Aramark operates the majority of Moe’s non-traditional locations, Damico said, while Compass or Sodexo manage other properties. A few campus locations — at the University of Buffalo, Penn State University and the University of Notre Dame — are self-operated, he said.

Higher-education locations make up most of 420-unit Moe’s on-site restaurants, he added. The brand has 11 campus units open and six more in development, compared with five units in malls, four apiece in airports and train stations, and one location apiece in health care, business and industry, and travel plaza settings.

“The nontraditional venues let us get our brand in front of the masses and introduce us to people who couldn’t see our restaurants where they’re from,” Damico said.

Classing up the joint

Sometimes on-campus locations are the only places where restaurants can open with enough traffic and good locations, said James Walker, chief development officer for Beef ‘O’ Brady’s.

“There are towns out there where a college itself could support a Beef ‘O’ Brady’s, but there’s no real estate available nearby,” Walker said.

The Tampa, Fla.-based family sports pub chain opened its first on-campus restaurant this year at the University of South Florida, also in Tampa, in partnership with Aramark.

“We’ve looked at the results of USF, and we feel that we’ve got enough of a track record there that we’re ready to jump on more campus opportunities in 2012,” Walker said. “That’s where we’re more value-oriented, and college students are looking for value and good sports.”

The sports teams that campus customers want to watch in Beef ‘O’ Brady’s casual-dining atmosphere quite often are the college football and basketball teams from the school, he said, which gives Beef ‘O’ Brady’s a chance to tailor its on-site restaurants to a very passionate fan base.

“Most of our traditional restaurants are about big-name sports teams, like the New York Yankees or the Boston Red Sox, and then a strong local element,” Walker said. “But when this brand moves to campuses, you’re in a bit of a co-branding situation where the team’s brand is center-stage throughout. It’s nothing different from what we do in our traditional locations, but we take this local element and shine a spotlight on it.”

Beef ‘O’ Brady’s has more than 210 restaurants in 22 states.

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More Restaurants Moving In: Are Eateries Taking Over Downtown?

Monday, November 7th, 2011

A recent trend shows that more restaurants than retailers have been opening in downtown San Luis Obispo.

According to the city’s business license database, 18 restaurants have opened in the downtown in the past two years. There were six in 2010 and 12 so far this year. Three others have either moved into larger locations or are expanding their current spaces.

That compares to the 14 retail stores that have opened in the downtown area during the same period: eight in 2010 and six this year.

“It seems that there are restaurants moving into spaces that have formerly been retail spaces,” said Claire Clark, economic development manager for the city, “notably, the former Meridian location, a couple of the spaces in the Wineman and in the former Johnson’s for Children on Higuera.”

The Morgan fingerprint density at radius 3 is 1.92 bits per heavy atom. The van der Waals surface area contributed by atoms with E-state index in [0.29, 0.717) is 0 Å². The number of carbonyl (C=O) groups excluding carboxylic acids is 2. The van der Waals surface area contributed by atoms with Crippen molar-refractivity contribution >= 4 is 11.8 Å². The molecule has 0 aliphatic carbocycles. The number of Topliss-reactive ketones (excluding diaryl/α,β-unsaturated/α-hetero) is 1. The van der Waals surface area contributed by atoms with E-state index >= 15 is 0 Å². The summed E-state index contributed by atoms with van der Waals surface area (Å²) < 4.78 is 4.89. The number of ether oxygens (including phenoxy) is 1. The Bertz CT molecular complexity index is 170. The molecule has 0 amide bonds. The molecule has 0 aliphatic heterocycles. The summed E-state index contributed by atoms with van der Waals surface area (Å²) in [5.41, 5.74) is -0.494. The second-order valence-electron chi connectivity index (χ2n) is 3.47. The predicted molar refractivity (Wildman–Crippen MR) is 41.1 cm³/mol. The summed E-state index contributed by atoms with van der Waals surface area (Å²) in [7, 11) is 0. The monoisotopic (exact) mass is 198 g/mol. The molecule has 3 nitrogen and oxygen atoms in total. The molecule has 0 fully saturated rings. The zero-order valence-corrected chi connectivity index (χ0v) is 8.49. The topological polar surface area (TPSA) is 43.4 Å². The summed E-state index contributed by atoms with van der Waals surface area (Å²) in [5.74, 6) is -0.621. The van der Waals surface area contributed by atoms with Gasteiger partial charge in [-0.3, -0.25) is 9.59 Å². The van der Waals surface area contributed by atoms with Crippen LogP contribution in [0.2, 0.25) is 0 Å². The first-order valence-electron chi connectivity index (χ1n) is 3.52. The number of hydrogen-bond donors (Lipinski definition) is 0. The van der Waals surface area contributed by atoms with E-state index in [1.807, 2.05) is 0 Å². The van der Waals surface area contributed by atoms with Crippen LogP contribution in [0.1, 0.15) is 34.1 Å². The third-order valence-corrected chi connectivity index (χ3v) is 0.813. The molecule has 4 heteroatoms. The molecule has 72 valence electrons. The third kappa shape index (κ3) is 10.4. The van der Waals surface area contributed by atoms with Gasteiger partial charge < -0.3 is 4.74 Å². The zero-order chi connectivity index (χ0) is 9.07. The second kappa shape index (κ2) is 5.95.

Clark also noted that new restaurants are occupying the spaces of prior restaurants: Tio Alberto’s, which is now The Wild Donkey Café; Cornerview, now Eureka Burger; Muzio’s, now Raku; and the bagel shop that became Croce’s pizza for a short time and then the Broad Street Tavern, which recently closed.

Associate city planner James David says he’s taken note of the trend. “We’ve seen a lot of tenant improvements that are from retail to restaurant,” David said. He also noted several existing businesses that have recently expanded or moved to bigger locations, like Creeky Tiki, Granada Hotel and Kruezberg, Ca.

Creeky Tiki and the Granada Hotel have expanded their current locations and Kreuzberg, Ca moved from 870 Monterey St. to 685 Higuera St. in August. City officials say despite the challenging economy, the downtown area remains a desirable location for business owners.

Only a handful of new business applications are pending for 2012, but officials in the city’s Economic Development Department say that will likely change.

“The downtown continues to be a strong draw for tourists and for merchants who benefit from tourism activities,” Clark said. “It continues to expand at the edges, making room for all types of businesses. This expansion is expected to continue with the Chinatown and Garden Street Terraces projects. Expansion will continue to promote growth in all sectors of our downtown businesses.”

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Sustainable Design

Monday, November 7th, 2011

An improving selection of products at prices moving closer to the mainstream, coupled with growing consumer support for sustainable business practices, is prompting the increased use of materials made from rapidly renewable and reclaimed resources in foodservice construction, according to operators and designers.

Examples of such materials are beginning to surface regularly. They range from the flooring made of fast-growing bamboo and fixtures crafted from reclaimed local college athletic bleacher wood in the weeks-old LYFE Kitchen, a fast-casual restaurant in Palo Alto, Calif., to the recycled quarry tiles, bamboo countertops and salvaged wood floors used by Fox Restaurant Concepts’ four-unit True Food Kitchen casual-dining chain.

Even pioneers in the use of such alternative building materials are continuing to try the newest products or strategies for reducing their business’ impact on the environment, including Evos, a 17-year-old, eight-unit “healthier fast-food” chain. Evos co-founder Michael Jeffers said the Tampa, Fla.-based chain is currently testing concrete flooring that is stained without the use of harmful chemicals.